The Routeburn side of the track features smooth paths, and beautiful waterfalls and lakes. Reaching Harris Saddle the landscape quickly changes, with the path becoming more rugged and views opening up into the Darrans, New Zealand's most dramatic mountain landscape. Just reaching the trailheads is in itself a pleasure with the views around Glenorchy and down the Eglinton Valley providing highly scenic drives. The issue is that the trailheads lie five hours' drive apart. Many will opt for one of the car moving services who will transport your car to the finish, while there are also a number of shuttles that will return you to Queenstown.
Top Tip: Go lightweight and complete the trail in a day, having arranged for your car to be transferred to the Divide which will place you perfectly for exploring Fiordland
- The Whanganui Journey – A kayak and not a tramp, a magical journey down the mystical river.
- The Rakiura Track – Set on Stewart Island, a remote wildlife paradise. The classic great walk is a short journey on boardwalks but the 10 day Northern Circuit offers a more epic (and very muddy) adventure to make the ferry to Stewart Island worthwhile.
- The Paparoa Track – The newest Great Walk which has been purpose built and is set to open for the 2020 season.
- The Heaphy Track – The longest great walking threading its way through the forest to reach the sea:
- Unfortunately you'll have to fly to NZ, but you might consider offsetting the CO2 - see carbonfootprint.com
What it's like
My own experience of the walks was different to many. As a long distance fell runner I was regularly attempting to complete the tracks in a single day. This was unusual as all the tracks are over 30km and take most parties multiple stages. However, the reason that many of the tracks were possible in such a timeframe was the well-built nature of the trails. Many of the climbs are well graded, the forest trails cleared of roots and rocks and all the tracks are extremely well signposted. Therefore, depending on your fitness level it is entirely possible to walk the tracks in a shorter timeframe than the one put forward by DOC or the guidebooks. That is not to say that this is preferable, many tracks have multiple side trips often to impressive lakes, waterfalls or lookouts. Active hikers will however find no trouble with the climbs, they often cover more elevation than their British counterparts but are far less steep and rocky.
How long you choose to take on the track will likely depend on your own preference for down time. It will depend if you want to have a long lunch break, regular photo stops and socialising time in the evening. Instead you may be more inclined to have longer 'epic' days out taking in a range of scenery and to save your money on huts or campsites for future trips. If doing so The DOC website outlines the tracks, side trips and accommodation options in significant detail, giving plenty of planning potential before you head on your trip.
Where to stay
The key element is your accommodation choice. The Great Walks huts are typically made up of alpine bunks with mattresses, a large cooking and communal eating area with gas stoves, a cold water supply and toilets. Huts do not provide hot water, showers or meals although they do have a warden present during the season. Bookings for huts and campsites open before the summer tramping season even begins (remember in the Southern Hemisphere the seasons are reversed). Huts will then sell out at the rate of Glastonbury Festival tickets. It is therefore key to forward plan and decide on which walks you would like to undertake in advance. While some cancelled booking will open up places during the season these will again be quickly snapped up.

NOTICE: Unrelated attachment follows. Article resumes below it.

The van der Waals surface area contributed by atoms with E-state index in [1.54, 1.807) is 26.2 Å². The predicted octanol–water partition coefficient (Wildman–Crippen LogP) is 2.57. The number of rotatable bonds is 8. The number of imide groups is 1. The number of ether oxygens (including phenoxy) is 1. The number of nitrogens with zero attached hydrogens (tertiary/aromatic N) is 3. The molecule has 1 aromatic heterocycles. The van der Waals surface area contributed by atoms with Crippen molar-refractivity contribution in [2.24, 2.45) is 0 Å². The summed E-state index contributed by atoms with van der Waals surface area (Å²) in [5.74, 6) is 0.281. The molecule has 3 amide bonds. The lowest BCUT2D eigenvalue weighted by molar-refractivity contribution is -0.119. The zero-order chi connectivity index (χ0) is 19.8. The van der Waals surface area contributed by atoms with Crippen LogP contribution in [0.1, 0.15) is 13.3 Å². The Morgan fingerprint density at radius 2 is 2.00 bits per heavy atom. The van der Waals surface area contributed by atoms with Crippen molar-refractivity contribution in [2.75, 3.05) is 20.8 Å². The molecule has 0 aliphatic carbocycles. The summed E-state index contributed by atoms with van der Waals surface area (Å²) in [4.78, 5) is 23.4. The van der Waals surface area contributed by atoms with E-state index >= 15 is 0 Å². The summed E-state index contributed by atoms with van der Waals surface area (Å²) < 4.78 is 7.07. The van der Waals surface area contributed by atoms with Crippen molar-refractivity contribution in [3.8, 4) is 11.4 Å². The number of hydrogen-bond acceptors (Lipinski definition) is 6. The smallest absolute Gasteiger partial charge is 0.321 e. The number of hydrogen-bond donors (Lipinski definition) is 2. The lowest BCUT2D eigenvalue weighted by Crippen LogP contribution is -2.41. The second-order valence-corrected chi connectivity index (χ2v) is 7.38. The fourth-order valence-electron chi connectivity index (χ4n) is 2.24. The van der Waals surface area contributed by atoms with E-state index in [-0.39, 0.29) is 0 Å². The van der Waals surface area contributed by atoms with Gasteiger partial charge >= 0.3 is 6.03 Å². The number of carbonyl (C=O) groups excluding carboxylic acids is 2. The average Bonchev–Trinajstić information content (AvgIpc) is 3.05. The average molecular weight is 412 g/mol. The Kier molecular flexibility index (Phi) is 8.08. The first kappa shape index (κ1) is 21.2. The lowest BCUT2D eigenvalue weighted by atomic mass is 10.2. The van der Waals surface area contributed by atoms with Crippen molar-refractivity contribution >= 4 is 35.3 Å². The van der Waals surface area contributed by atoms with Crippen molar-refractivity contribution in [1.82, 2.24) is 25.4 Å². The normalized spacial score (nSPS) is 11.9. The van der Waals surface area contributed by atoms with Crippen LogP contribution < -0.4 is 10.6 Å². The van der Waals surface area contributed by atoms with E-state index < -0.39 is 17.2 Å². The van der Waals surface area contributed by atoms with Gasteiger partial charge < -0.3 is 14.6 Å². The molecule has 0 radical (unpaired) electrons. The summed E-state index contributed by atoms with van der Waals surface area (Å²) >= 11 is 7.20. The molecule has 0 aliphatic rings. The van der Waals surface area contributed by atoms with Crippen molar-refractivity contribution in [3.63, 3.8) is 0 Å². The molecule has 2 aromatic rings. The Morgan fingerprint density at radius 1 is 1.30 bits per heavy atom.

Huts on the Great Walks are expensive, beginning at around $30 - a lot considering what is on offer in comparison to their European counterparts. However, due to a desire to make tracks more accessible to Kiwis, the price of some huts was doubled for international visitors to a pricetag of $140 a night. This was just a trial system for the 2018 season on four tracks but this is likely to extend to other tracks in the coming years. The cost of campsites is significantly cheaper ranging from $14 - $40 although this obviously makes the journey a more difficult task as a tent and cooking gear must be carried.
Transport and logistics
Unfortunately getting to and from the tracks is often an issue. Only three (Tongariro, Kepler and Stewart Island) of the tracks form a circular loop. The rest are point to points with often a significant distance between trailheads. While hitchhiking is common in many areas of New Zealand the remote nature of many trailheads mean this is not an option for most tracks. Instead a number of commercial services must be utilised to return to your vehicle at the start point. This includes land shuttles, water taxis and a number of key drop services that will transport your car for you. These services all add to the cost and time associated with these trips. The Routeburn Track for example is only just over 20 miles long yet it is a five hour drive between the two trailheads!
The logistics and the cost all sound very doom and gloom but that is an unfair representation of the tracks. Just one of these trips is likely to be the highlight of travels around New Zealand. It is however important to understand what is involved in the trips so that you can plan for them appropriately.
Safety and planning